The guys at Ping have a great study that some real insight on the impact of water on golf balls.
I’m paying attention to this data and writing it down for the next time I have to tee it up in the rain or on a wet golf course.
Breakdown of the Study:
- Five elite golfers, with handicaps ranging from +3 to 2 hit shots with 9-degree PING G400 drivers.
- After warming up, each golfer hit 10 shots – 5 with a dry ball and 5 with a soaked ball, alternating between the two.
- All shots were aimed at a target in full swing and were taken over two sunny days with minimal wind and temperatures hovering between 60 and 70 degrees Fahrenheit.
- The test operator drenched the golf ball before each shot under wet conditions.
- A Trackman 4 radar in R&D mode was deployed to capture full ball flight data, including lift and drag coefficients.
The test results splashed the obvious right into our faces – playing in the rain is a whole different ball game! Here’s what the data told us:
- The initial speed, angular direction, launch angle, and launch direction were statistically similar in dry and wet conditions.
- The spin rate for wet balls was significantly higher.
- Wet balls reached a lower maximum height and had a considerably shorter carry distance (about 15 yards less) compared to their dry counterparts.
- The lift and drag coefficients were noticeably higher in wet conditions throughout the flight. The real kicker is that the ball follows a similar trajectory until near the apex, where it deviates dramatically under wet conditions.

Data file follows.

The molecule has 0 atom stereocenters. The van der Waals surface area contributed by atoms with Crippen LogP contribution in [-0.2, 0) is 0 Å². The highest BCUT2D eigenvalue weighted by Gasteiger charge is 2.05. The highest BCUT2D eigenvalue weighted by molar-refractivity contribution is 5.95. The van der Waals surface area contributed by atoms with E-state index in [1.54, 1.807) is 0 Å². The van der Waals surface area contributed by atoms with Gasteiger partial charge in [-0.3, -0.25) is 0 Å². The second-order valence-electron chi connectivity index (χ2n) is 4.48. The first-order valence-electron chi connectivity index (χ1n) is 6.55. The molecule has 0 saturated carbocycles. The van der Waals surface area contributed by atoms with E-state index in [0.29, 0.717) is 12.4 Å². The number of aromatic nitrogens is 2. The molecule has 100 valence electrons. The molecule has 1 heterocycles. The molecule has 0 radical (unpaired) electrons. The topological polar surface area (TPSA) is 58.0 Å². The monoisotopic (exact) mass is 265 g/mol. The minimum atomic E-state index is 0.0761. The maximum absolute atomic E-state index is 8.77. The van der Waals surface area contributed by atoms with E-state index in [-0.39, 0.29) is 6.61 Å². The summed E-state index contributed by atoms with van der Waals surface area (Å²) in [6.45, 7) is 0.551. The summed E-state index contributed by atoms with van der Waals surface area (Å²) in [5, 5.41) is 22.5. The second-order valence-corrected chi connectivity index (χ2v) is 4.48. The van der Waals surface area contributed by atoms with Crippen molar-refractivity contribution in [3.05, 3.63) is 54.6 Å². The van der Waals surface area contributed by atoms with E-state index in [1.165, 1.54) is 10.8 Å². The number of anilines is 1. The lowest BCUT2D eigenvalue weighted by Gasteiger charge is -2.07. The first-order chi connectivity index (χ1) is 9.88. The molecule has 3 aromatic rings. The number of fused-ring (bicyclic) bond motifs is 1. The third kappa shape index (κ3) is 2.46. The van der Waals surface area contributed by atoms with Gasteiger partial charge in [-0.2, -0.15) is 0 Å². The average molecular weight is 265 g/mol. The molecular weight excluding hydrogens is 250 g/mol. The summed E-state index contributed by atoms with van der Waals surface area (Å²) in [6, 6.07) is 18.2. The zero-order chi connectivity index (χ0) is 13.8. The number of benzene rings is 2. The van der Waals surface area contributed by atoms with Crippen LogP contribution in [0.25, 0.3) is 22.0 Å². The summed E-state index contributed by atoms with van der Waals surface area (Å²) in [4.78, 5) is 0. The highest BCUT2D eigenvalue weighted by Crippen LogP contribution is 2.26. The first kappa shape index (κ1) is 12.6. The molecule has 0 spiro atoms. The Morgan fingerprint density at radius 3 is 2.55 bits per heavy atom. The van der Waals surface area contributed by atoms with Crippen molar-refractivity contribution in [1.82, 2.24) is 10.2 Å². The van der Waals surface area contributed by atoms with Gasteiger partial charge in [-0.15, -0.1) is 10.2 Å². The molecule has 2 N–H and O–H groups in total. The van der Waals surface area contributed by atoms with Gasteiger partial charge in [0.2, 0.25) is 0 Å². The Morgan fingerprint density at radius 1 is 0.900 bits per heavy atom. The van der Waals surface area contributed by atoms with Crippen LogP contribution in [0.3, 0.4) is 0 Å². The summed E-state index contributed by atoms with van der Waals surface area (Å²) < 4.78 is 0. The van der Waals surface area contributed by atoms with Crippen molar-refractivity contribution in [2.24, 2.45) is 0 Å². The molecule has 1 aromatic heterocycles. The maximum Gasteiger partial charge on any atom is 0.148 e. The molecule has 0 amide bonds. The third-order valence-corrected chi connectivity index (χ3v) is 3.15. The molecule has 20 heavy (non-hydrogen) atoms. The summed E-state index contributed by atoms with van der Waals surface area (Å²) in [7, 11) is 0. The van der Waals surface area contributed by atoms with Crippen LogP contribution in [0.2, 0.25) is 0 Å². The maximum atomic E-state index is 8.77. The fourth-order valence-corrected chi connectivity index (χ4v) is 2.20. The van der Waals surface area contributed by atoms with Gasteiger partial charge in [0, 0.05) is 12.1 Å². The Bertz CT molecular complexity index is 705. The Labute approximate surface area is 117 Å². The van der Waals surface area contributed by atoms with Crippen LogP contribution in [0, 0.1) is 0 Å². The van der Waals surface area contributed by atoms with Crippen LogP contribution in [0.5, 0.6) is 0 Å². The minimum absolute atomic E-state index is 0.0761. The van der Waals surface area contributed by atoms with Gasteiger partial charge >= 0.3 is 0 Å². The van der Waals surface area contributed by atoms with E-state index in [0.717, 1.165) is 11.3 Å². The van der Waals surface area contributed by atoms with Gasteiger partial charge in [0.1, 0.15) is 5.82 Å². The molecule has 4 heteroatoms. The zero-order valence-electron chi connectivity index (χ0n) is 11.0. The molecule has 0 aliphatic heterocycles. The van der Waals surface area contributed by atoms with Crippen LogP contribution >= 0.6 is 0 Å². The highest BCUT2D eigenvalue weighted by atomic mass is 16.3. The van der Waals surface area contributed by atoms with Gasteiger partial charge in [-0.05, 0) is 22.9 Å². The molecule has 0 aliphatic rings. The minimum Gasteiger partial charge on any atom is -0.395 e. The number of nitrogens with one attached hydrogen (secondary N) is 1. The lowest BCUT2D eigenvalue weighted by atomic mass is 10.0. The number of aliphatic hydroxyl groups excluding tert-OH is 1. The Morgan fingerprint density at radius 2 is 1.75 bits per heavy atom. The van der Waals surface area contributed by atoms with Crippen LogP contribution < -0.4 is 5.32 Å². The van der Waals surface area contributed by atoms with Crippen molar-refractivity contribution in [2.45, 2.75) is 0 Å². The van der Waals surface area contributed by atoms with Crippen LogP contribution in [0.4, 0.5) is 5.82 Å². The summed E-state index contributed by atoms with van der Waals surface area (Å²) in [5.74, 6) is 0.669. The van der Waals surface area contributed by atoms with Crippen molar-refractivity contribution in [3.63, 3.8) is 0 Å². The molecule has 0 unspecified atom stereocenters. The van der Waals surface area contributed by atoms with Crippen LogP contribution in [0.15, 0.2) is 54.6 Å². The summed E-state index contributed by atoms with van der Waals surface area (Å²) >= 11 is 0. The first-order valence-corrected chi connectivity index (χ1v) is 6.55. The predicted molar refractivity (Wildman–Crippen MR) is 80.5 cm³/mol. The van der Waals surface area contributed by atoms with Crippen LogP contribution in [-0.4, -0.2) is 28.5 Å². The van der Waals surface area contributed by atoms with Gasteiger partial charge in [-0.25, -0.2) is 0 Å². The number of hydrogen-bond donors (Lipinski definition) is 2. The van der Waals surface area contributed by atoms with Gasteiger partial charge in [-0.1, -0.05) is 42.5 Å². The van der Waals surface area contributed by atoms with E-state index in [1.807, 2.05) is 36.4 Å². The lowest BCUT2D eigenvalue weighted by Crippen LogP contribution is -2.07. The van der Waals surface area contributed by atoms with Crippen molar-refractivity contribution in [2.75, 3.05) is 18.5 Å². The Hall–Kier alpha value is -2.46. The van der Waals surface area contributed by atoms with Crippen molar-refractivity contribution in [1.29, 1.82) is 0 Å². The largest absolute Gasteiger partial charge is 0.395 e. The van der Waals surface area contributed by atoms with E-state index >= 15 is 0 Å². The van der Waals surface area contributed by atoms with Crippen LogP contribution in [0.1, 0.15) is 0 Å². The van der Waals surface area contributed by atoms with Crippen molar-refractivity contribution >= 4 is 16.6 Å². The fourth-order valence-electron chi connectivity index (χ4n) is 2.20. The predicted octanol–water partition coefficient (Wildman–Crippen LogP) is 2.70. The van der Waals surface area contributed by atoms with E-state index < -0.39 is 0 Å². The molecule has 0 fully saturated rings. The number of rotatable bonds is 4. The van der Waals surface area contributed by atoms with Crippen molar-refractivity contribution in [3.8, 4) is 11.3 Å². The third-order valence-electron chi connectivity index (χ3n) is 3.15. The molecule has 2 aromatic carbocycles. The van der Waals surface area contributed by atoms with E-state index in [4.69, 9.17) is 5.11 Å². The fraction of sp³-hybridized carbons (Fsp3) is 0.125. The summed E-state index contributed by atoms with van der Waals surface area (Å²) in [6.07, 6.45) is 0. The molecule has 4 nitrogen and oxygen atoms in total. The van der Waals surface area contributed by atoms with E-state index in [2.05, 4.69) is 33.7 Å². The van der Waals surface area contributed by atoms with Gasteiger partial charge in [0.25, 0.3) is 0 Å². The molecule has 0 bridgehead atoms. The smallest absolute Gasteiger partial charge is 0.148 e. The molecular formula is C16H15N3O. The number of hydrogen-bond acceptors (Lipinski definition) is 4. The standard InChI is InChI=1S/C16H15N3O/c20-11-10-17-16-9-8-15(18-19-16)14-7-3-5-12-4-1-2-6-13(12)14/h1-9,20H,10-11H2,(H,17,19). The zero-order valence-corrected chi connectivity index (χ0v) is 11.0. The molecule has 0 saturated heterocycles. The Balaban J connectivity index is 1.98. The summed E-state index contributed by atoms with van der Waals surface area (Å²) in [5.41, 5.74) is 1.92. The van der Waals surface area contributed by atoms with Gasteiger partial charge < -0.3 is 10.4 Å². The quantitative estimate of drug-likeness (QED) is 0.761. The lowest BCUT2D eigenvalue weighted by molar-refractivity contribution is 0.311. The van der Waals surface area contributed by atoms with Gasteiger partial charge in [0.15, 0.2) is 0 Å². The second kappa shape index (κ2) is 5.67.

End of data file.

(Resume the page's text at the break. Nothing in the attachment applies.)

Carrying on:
“The increased lift will serve to keep the ball in the air while the increased drag is slowing the ball down more quickly and these forces seem to roughly balance out their effect on the height of the ball. “
The Takeaways: For the rain-braving golfers, here’s the wisdom you can draw from this study:
- Keep it Dry: While you can’t control the rain, ensuring your club and ball are as dry as possible between shots can minimize the wet-ball effect.
- Temper Expectations: Accept that your carry distances are likely to be shorter in wet conditions, and adjust your strategy accordingly.
You can find the full abstract over on the Golf Science website here: Driver Ball Flight in the Rain: an Analysis of the Effect of Water on Lift, Drag and Resultant Trajectory by Paul D. Wood , Erik M. Henrikson , Matthew Jones